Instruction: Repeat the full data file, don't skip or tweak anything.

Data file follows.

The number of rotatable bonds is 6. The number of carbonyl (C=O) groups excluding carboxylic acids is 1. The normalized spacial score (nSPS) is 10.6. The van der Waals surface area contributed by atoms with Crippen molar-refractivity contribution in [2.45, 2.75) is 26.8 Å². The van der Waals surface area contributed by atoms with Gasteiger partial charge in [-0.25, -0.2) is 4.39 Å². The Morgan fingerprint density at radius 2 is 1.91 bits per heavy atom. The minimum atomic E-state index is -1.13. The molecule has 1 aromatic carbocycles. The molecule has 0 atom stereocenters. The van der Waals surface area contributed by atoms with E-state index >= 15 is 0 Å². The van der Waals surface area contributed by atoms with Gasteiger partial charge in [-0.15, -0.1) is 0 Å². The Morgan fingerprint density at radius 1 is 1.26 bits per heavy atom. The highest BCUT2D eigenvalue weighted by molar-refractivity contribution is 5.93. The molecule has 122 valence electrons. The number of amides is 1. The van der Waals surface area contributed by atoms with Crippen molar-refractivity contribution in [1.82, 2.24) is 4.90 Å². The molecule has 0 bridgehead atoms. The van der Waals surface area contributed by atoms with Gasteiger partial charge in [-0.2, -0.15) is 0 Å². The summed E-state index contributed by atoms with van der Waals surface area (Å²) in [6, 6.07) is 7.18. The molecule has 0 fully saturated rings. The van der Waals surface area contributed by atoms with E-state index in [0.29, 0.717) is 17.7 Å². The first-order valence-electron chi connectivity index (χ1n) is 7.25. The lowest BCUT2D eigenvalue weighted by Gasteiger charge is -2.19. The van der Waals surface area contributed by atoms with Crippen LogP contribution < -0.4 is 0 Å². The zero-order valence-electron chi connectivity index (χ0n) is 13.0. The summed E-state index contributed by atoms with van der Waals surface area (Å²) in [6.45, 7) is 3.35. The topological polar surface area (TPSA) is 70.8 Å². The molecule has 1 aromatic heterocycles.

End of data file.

The number of rotatable bonds is 6. The number of carbonyl (C=O) groups excluding carboxylic acids is 1. The normalized spacial score (nSPS) is 10.6. The van der Waals surface area contributed by atoms with Crippen molar-refractivity contribution in [2.45, 2.75) is 26.8 Å². The van der Waals surface area contributed by atoms with Gasteiger partial charge in [-0.25, -0.2) is 4.39 Å². The Morgan fingerprint density at radius 2 is 1.91 bits per heavy atom. The minimum atomic E-state index is -1.13. The molecule has 1 aromatic carbocycles. The molecule has 0 atom stereocenters. The van der Waals surface area contributed by atoms with E-state index >= 15 is 0 Å². The van der Waals surface area contributed by atoms with Gasteiger partial charge in [-0.15, -0.1) is 0 Å². The Morgan fingerprint density at radius 1 is 1.26 bits per heavy atom. The highest BCUT2D eigenvalue weighted by molar-refractivity contribution is 5.93. The molecule has 122 valence electrons. The number of amides is 1. The van der Waals surface area contributed by atoms with Crippen molar-refractivity contribution in [1.82, 2.24) is 4.90 Å². The molecule has 0 bridgehead atoms. The van der Waals surface area contributed by atoms with Gasteiger partial charge in [-0.2, -0.15) is 0 Å². The summed E-state index contributed by atoms with van der Waals surface area (Å²) in [6, 6.07) is 7.18. The molecule has 0 fully saturated rings. The van der Waals surface area contributed by atoms with E-state index in [0.29, 0.717) is 17.7 Å². The first-order valence-electron chi connectivity index (χ1n) is 7.25. The lowest BCUT2D eigenvalue weighted by Gasteiger charge is -2.19. The van der Waals surface area contributed by atoms with Crippen LogP contribution < -0.4 is 0 Å². The zero-order valence-electron chi connectivity index (χ0n) is 13.0. The summed E-state index contributed by atoms with van der Waals surface area (Å²) in [6.45, 7) is 3.35. The topological polar surface area (TPSA) is 70.8 Å². The molecule has 1 aromatic heterocycles.